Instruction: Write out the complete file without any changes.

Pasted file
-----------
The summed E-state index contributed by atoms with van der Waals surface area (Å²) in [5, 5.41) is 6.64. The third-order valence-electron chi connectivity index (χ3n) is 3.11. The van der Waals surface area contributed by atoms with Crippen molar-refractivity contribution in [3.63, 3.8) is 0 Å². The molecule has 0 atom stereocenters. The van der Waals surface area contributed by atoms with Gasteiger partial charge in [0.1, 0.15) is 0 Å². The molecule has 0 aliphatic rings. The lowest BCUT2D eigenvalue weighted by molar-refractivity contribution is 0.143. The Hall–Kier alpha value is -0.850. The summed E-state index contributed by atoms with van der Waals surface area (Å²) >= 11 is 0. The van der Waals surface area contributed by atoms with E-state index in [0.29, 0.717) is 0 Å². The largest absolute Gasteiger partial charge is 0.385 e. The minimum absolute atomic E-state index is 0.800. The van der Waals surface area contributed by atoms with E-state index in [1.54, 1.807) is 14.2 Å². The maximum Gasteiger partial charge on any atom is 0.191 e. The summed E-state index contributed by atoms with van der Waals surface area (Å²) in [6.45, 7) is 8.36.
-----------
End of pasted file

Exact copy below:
The summed E-state index contributed by atoms with van der Waals surface area (Å²) in [5, 5.41) is 6.64. The third-order valence-electron chi connectivity index (χ3n) is 3.11. The van der Waals surface area contributed by atoms with Crippen molar-refractivity contribution in [3.63, 3.8) is 0 Å². The molecule has 0 atom stereocenters. The van der Waals surface area contributed by atoms with Gasteiger partial charge in [0.1, 0.15) is 0 Å². The molecule has 0 aliphatic rings. The lowest BCUT2D eigenvalue weighted by molar-refractivity contribution is 0.143. The Hall–Kier alpha value is -0.850. The summed E-state index contributed by atoms with van der Waals surface area (Å²) >= 11 is 0. The van der Waals surface area contributed by atoms with E-state index in [0.29, 0.717) is 0 Å². The largest absolute Gasteiger partial charge is 0.385 e. The minimum absolute atomic E-state index is 0.800. The van der Waals surface area contributed by atoms with E-state index in [1.54, 1.807) is 14.2 Å². The maximum Gasteiger partial charge on any atom is 0.191 e. The summed E-state index contributed by atoms with van der Waals surface area (Å²) in [6.45, 7) is 8.36.